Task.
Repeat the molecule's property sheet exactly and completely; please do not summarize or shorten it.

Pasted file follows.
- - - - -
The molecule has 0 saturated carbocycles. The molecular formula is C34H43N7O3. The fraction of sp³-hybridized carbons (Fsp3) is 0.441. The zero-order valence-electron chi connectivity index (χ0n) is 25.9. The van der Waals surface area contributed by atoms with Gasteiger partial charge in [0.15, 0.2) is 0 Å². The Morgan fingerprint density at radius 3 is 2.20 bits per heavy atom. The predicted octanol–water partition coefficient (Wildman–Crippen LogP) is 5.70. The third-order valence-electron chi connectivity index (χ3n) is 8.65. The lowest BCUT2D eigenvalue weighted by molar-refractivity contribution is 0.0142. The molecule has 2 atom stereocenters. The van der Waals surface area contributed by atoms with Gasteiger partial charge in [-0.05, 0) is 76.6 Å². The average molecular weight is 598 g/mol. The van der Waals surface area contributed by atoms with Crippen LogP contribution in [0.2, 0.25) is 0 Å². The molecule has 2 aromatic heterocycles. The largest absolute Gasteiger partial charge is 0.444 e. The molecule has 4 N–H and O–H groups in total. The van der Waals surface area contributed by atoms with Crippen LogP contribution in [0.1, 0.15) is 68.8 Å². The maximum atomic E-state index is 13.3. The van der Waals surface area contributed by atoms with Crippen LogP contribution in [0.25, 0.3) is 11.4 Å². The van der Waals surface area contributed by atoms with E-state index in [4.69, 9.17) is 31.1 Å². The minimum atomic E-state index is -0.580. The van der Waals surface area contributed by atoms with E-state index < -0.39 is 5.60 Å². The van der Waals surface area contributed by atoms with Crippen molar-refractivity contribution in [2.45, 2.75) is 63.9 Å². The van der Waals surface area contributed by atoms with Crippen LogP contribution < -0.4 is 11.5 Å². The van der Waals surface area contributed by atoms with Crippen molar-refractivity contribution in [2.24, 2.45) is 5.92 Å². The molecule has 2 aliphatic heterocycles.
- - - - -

The molecule has 0 saturated carbocycles. The molecular formula is C34H43N7O3. The fraction of sp³-hybridized carbons (Fsp3) is 0.441. The zero-order valence-electron chi connectivity index (χ0n) is 25.9. The van der Waals surface area contributed by atoms with Gasteiger partial charge in [0.15, 0.2) is 0 Å². The Morgan fingerprint density at radius 3 is 2.20 bits per heavy atom. The predicted octanol–water partition coefficient (Wildman–Crippen LogP) is 5.70. The third-order valence-electron chi connectivity index (χ3n) is 8.65. The lowest BCUT2D eigenvalue weighted by molar-refractivity contribution is 0.0142. The molecule has 2 atom stereocenters. The van der Waals surface area contributed by atoms with Gasteiger partial charge in [-0.05, 0) is 76.6 Å². The average molecular weight is 598 g/mol. The van der Waals surface area contributed by atoms with Crippen LogP contribution in [0.2, 0.25) is 0 Å². The molecule has 2 aromatic heterocycles. The largest absolute Gasteiger partial charge is 0.444 e. The molecule has 4 N–H and O–H groups in total. The van der Waals surface area contributed by atoms with Crippen LogP contribution in [0.1, 0.15) is 68.8 Å². The maximum atomic E-state index is 13.3. The van der Waals surface area contributed by atoms with Crippen LogP contribution in [0.25, 0.3) is 11.4 Å². The van der Waals surface area contributed by atoms with E-state index in [4.69, 9.17) is 31.1 Å². The minimum atomic E-state index is -0.580. The van der Waals surface area contributed by atoms with E-state index < -0.39 is 5.60 Å². The van der Waals surface area contributed by atoms with Crippen molar-refractivity contribution in [2.45, 2.75) is 63.9 Å². The van der Waals surface area contributed by atoms with Crippen LogP contribution < -0.4 is 11.5 Å². The van der Waals surface area contributed by atoms with Crippen molar-refractivity contribution in [2.24, 2.45) is 5.92 Å². The molecule has 2 aliphatic heterocycles.